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Ailín Torres and her boyfriend Damián Gómez had been a couple for almost 10 years when she decided to end the relationship. He didn’t accept her decision. And in the early hours of a Saturday morning in November, he brutally stabbed Ailín to death in the bathroom of the house they used to share.
Unfortunately, shocking stories like this appear in Argentine newspapers on an almost daily basis. Estimates vary, but a woman is killed in the country somewhere between every 18 and 30 hours.
According to a recent survey by the Argentine Government, between January and November this year, 245 women became victims of ‘femicide’, defined as the murder of a woman simply because she is a woman.
The survey also demonstrated that, while the majority of victims were aged between 18 and 50, there had been some cases involving girls as young as four.
Other data reveals that most of these femicides are perpetrated by a husband, boyfriend or ex-partner. And, in approximately 25% of cases, the victims had previously complained to the police.
The rates of femicide are actually much higher in other Latin American countries such as El Salvador, Guatemala, Colombia and Bolivia, but what sets Argentina apart is the uprising that these appalling murders has generated.
The #NiUnaMenos movement began in 2015 and is dedicated to fighting gender inequality and the abuse and murder of women. The name translates as ‘not one less’, meaning that not one more woman should die at the hands of men. It is a grassroots movement that motivated hundreds of thousands of women in Argentina to take to the streets of their cities in protest.
The movement was catalysed by one particular murder. In May 2015, 14-year-old Chiara Páez was found buried in the garden of her 16-year-old boyfriend’s house. According to autopsy results, she was pregnant and had been beaten to death. Traces of a medication that terminates pregnancy were found in her body.
Minutes after finding out about the murder, journalist Marcela Ojeda tweeted: ‘Actresses, politicians, artists, businesswomen, opinion makers… women, all, bah… aren’t we going to speak up? THEY ARE KILLING US.’
The outcome of this now-famous tweet was the gathering of more than 200,000 people in Buenos Aires, and across other town squares in Argentina. Since then, #NiUnaMenos has grown into a powerful international women’s movement that describes itself as ‘a collective cry against gender violence’.
The #NiUnaMenos team have been consistently making demands of the government, including compilation and publication of official statistics on violence against women, guarantees of protection and justice for women affected by violence, the creation of shelters for victims, the legalisation of abortion and the provision of comprehensive sex and gender education.
At the third annual #NiUnaMenos march in Buenos Aires in June, thousands of protesters walked from the National Congress along to the Plaza de Mayo, where three representatives made a speech.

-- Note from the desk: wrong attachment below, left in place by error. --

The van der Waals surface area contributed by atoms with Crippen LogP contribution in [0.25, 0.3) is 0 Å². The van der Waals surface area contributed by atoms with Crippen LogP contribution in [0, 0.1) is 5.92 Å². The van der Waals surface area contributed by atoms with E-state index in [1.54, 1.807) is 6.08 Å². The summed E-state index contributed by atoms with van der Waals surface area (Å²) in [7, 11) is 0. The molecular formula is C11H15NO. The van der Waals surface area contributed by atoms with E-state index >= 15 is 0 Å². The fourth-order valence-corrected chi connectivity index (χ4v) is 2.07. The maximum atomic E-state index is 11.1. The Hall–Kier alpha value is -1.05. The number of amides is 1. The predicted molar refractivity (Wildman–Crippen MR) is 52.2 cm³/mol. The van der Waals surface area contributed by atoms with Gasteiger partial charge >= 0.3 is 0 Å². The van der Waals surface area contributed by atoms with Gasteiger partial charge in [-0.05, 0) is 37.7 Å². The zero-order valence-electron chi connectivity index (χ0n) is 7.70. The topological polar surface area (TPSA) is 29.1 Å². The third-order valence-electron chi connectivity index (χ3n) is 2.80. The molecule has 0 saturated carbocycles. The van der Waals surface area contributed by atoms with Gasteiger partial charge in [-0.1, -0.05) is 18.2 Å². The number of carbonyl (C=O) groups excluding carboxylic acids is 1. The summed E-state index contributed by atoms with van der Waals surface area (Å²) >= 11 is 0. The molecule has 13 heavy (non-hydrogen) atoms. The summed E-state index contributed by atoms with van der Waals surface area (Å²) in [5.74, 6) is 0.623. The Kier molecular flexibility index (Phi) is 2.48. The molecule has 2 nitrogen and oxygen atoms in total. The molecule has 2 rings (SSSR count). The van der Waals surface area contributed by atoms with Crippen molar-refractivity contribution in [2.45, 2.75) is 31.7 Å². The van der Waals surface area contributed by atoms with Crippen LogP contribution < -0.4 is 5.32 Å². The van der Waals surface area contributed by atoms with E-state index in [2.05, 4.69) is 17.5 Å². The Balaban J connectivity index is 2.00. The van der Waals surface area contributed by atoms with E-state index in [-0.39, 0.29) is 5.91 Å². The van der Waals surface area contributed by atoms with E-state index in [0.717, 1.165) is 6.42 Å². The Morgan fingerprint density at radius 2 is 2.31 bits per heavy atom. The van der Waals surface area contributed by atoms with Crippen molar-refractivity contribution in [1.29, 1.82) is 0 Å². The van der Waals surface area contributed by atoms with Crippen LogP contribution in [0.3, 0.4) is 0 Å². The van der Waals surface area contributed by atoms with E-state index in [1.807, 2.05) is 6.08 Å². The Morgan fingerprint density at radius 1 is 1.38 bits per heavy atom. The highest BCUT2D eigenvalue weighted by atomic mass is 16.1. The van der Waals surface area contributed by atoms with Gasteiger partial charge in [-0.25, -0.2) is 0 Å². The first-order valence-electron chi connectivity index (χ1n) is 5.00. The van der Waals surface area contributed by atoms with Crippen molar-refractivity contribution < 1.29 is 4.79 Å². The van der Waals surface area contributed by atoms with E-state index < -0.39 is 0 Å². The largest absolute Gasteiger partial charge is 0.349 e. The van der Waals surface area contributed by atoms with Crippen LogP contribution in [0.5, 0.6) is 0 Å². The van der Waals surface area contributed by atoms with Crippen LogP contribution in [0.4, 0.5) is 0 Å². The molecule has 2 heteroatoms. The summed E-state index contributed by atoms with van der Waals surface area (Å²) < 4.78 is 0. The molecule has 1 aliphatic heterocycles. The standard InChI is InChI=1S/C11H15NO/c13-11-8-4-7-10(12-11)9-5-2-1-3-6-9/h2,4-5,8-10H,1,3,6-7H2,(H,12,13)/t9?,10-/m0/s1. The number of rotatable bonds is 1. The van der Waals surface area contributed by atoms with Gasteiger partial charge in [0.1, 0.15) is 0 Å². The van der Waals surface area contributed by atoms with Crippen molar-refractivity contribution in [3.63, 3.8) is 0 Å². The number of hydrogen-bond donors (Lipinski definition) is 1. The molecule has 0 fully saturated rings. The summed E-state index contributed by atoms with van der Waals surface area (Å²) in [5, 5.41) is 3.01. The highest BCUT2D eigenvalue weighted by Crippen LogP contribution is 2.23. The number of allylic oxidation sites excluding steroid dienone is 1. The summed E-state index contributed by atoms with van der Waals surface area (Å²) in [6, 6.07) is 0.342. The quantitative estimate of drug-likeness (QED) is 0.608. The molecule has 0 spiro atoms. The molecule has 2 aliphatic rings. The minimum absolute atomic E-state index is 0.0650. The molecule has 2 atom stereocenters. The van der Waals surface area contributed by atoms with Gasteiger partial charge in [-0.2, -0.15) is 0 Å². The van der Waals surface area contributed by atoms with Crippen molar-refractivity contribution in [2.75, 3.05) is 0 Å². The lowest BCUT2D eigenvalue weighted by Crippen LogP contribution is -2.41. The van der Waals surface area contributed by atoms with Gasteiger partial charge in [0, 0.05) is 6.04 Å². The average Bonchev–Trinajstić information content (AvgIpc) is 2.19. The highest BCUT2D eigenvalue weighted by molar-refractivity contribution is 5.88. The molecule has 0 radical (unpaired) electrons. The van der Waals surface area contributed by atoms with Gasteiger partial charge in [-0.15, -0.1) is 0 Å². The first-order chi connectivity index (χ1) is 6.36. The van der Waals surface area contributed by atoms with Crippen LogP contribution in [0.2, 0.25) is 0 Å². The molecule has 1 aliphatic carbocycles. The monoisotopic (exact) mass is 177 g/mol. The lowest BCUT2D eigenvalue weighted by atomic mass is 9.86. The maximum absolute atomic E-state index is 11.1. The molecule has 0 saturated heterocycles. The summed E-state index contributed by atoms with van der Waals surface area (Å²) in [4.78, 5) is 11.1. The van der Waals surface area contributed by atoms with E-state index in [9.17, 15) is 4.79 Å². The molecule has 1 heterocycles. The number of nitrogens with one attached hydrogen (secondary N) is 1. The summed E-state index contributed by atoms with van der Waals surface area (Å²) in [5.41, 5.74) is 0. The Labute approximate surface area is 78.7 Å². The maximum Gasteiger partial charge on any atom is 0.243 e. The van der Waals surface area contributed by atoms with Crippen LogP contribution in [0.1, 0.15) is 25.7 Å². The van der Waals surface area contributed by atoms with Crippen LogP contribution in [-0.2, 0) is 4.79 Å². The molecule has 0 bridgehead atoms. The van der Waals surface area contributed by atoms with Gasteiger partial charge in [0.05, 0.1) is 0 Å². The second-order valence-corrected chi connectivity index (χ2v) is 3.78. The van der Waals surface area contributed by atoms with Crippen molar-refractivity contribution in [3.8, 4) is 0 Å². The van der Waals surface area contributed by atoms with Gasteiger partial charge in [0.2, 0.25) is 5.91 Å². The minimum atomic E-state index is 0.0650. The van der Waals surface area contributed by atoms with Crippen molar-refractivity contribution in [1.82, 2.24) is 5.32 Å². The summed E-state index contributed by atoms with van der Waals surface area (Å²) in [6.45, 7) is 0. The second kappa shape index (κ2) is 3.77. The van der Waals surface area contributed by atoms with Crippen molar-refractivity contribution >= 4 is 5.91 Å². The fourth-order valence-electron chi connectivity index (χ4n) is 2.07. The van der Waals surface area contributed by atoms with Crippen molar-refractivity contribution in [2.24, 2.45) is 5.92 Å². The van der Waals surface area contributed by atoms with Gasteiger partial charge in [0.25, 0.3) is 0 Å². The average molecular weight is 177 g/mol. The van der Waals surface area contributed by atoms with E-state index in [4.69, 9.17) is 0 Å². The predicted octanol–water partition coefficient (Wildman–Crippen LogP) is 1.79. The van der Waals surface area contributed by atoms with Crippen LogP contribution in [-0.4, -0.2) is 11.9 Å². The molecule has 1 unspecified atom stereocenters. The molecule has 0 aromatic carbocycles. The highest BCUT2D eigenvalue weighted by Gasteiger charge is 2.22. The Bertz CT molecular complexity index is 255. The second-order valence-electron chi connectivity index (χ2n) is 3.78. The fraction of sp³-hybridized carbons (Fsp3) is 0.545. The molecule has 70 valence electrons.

They said: ‘We are talking about men who think that a woman is his and that he has a right over her, that they can do what they want, and when that woman says no, they threaten her, they beat her, they kill to prevent her from saying no.
‘This massive commotion, this enormous and committed social participation, is a unanimous cry. It is the way we find, in all the squares of the country, with the mobilisation, with the pain, with the concern and urgent need, to launch coordinated actions to tackle the problem; from the origin – the macho culture – to the end of the chain, the woman beaten, the woman killed.
‘The problem is of all women and of all men. The solution must be built together. We need commitments to change a culture that tends to think of women as objects of consumption and discard them as if they are not autonomous people.’
While there are reports of divisions within the #NiUnaMenos movement, it continues to have a huge impact on the visibility of femicide and gender-related violence in Argentina, as well as in South America as a whole.
Perhaps, as in the case of the Mothers of la Plaza de Mayo, this growing awareness of the issues and increasing demands for justice can bring some consolation to those that have lost their loved ones.
Manuel Iglesias’s sister Laura was raped and murdered in 2013, before #NiUnaMenos existed. Laura was 53 years old and worked as a social worker. She had three daughters and a granddaughter.
Manuel said: ‘Laura was a woman who fought for the rights of people and tried to lead a life according to her principles.’
While a 20-year-old man was arrested and imprisoned for Laura’s murder, Manuel believes others are involved and welcomes the #NiUnaMenos movement’s demands for justice and equality.
‘Everyone in my family has had a different way of facing this hard blow that life put before us,’ Manuel said. ‘It affected me and continues to affect me a lot, especially because I am convinced that there are others responsible for her murder who are walking freely in the streets and I cannot accept it. I cannot close the pain while I have this feeling under my skin.
‘I believe that any struggle in search of rights is important and in this case it is also a claim of equality, equality that should have existed since the very beginning of humanity.’